A decline in native fish in Yellowstone National Park is causing the region’s grizzly bears to turn to a new source of food: Baby elk.
Since the 1980s, more than 90 percent of native cutthroat trout in the park have died off, according to the Greater Yellowstone Coalition:
“Since the illegal introduction of lake trout in the 1980s, the cutthroat population in Yellowstone Lake has plummeted. Catch rates for Yellowstone cutthroats have significantly dropped as more and more lake trout are caught every year. The precipitous drop in cutthroat numbers is a result of lake trout predating on cutthroat trout.”
A new study, published in the Proceedings of the Royal Society: Biological Studies, links the decline of fish to the change in grizzly bears’ predation habits. After crunching the numbers, researchers saw that these shifts have caused a 2-11 percent decrease in elk population growth.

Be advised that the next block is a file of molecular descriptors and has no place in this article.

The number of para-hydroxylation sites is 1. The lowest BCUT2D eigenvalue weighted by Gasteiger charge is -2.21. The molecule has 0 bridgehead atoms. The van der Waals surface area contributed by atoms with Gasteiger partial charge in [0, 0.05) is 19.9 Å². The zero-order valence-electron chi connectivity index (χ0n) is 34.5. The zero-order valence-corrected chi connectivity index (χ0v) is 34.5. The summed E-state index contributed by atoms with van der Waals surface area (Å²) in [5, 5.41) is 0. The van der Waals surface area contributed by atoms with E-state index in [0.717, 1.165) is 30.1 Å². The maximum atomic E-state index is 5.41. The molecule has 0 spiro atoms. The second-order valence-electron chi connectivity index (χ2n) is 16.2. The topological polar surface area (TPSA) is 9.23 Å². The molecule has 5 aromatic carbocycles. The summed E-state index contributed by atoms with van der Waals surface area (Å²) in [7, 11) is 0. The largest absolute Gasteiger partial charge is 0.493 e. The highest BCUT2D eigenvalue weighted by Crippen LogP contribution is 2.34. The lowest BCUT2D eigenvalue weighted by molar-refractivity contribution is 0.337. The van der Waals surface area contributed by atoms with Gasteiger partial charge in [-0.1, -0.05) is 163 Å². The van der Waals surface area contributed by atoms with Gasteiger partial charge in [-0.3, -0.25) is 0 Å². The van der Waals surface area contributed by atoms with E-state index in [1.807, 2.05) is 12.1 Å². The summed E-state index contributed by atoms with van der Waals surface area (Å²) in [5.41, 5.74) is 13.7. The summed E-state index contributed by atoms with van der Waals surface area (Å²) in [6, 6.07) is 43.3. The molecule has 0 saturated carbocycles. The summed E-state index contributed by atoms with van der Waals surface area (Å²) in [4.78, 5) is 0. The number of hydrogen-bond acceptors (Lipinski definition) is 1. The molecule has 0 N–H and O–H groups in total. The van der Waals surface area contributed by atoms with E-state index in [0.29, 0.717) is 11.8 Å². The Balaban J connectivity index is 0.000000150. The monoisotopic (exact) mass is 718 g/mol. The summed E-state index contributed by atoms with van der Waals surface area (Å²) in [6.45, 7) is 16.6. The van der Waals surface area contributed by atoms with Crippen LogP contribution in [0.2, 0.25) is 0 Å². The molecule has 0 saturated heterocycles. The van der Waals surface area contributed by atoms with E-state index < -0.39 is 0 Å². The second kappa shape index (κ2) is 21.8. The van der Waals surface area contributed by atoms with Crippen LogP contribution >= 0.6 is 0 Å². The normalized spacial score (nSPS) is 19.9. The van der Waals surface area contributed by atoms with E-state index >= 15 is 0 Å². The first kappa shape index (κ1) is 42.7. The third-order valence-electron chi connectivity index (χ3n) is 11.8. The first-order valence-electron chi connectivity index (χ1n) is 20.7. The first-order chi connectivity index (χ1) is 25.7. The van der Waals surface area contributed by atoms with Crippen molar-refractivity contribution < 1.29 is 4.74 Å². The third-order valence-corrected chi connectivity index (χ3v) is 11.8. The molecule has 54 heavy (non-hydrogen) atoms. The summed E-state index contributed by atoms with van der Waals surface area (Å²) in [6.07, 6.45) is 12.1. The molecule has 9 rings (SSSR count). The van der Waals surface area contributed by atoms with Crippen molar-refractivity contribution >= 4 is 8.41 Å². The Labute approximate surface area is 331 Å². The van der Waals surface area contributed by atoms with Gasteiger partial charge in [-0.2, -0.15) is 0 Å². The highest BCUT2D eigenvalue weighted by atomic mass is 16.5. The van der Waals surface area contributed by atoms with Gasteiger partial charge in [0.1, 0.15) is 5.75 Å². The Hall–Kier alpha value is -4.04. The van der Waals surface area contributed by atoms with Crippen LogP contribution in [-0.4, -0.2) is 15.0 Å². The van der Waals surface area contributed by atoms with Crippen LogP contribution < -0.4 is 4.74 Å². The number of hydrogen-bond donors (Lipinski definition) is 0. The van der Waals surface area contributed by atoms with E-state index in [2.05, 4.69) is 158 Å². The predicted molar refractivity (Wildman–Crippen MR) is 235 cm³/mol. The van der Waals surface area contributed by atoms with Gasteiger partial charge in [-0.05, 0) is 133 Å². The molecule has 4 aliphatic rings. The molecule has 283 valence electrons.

“In the late 1980s, grizzly and black bears killed an estimated 12 per cent of the elk calves in northern Yellowstone annually,” the researchers wrote. “By the mid-2000s, bears were estimated to kill 41 per cent of calves.”
The study is an excellent reminder of the lasting and major impact that humans can have on the natural environment, as well as the importance of following rules and regulations within national parks. Researchers believe the shift in Yellowstone “could permanently alter native species interactions.”
For more information about how to visit America’s national parks in a safe and sustainable way, visit the National Park Service website.